The Pluralist 6 (3):103-116 (2011)

Authors
Alexander V. Stehn
University of Texas Rio Grande Valley
Abstract
In response to those calling for philosophical dialogue across the Americas, this paper considers the historical emergence of the concept of el pueblo (“the people”) as the subject and object of democracy. The first section makes a linguistic claim: the genuinely communal nature of “the people” clearly appears when considering el pueblo because it is unambiguously singular, grammatically speaking. The second section makes a historical claim: the microhistory of a largely indigenous pueblo in Mexico’s Yucatán enables us to begin unpacking the complex concrete, historical, and genealogical dimensions of el pueblo. The brief concluding section suggests that historically contextualizing and concretizing el pueblo provides conceptual support for some of the premises that underwrite Latin American philosophies of liberation, including that of Enrique Dussel.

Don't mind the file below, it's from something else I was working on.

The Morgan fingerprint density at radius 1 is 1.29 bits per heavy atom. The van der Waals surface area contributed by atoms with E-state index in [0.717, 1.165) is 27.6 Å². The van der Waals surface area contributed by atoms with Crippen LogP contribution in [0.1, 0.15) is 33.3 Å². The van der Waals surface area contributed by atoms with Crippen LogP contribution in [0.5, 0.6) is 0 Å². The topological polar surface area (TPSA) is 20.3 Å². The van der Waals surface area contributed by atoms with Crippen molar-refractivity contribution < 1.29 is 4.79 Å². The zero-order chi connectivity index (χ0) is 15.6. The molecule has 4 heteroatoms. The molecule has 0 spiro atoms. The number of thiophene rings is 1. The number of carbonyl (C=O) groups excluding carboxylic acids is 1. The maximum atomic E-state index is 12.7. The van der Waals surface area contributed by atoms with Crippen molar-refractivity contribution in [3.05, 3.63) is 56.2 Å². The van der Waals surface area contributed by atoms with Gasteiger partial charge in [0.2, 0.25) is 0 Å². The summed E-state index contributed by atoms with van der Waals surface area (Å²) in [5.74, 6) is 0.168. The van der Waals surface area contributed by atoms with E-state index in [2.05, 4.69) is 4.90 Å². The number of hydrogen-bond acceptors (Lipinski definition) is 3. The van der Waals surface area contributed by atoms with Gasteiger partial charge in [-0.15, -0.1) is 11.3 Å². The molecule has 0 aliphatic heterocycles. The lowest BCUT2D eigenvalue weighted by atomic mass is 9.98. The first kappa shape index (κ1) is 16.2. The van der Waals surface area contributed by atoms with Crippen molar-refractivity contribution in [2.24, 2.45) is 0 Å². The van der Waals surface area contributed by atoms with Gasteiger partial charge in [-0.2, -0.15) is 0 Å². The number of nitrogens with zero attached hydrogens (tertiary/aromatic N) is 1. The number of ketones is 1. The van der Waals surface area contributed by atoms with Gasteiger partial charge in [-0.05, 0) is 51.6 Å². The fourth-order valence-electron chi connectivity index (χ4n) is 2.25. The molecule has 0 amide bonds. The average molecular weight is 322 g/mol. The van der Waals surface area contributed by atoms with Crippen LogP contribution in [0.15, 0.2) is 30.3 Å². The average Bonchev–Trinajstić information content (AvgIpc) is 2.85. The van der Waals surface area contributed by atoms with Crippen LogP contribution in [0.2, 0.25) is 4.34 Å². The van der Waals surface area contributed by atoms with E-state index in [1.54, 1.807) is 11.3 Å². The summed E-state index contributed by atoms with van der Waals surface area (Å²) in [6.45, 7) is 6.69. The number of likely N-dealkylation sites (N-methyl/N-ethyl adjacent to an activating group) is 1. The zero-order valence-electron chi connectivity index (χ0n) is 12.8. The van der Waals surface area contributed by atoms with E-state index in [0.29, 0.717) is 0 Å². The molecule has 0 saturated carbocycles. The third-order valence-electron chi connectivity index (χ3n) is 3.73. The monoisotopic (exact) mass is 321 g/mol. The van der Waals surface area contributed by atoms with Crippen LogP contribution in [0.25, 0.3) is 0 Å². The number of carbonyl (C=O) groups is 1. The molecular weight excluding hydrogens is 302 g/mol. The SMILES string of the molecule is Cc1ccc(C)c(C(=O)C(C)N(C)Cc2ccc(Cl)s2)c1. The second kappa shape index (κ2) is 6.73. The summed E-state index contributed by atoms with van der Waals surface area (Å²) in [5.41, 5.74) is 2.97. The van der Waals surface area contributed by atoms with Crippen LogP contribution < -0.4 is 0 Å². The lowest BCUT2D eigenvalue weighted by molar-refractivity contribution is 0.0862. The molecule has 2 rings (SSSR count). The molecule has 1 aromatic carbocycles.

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DOI 10.5406/pluralist.6.3.0103
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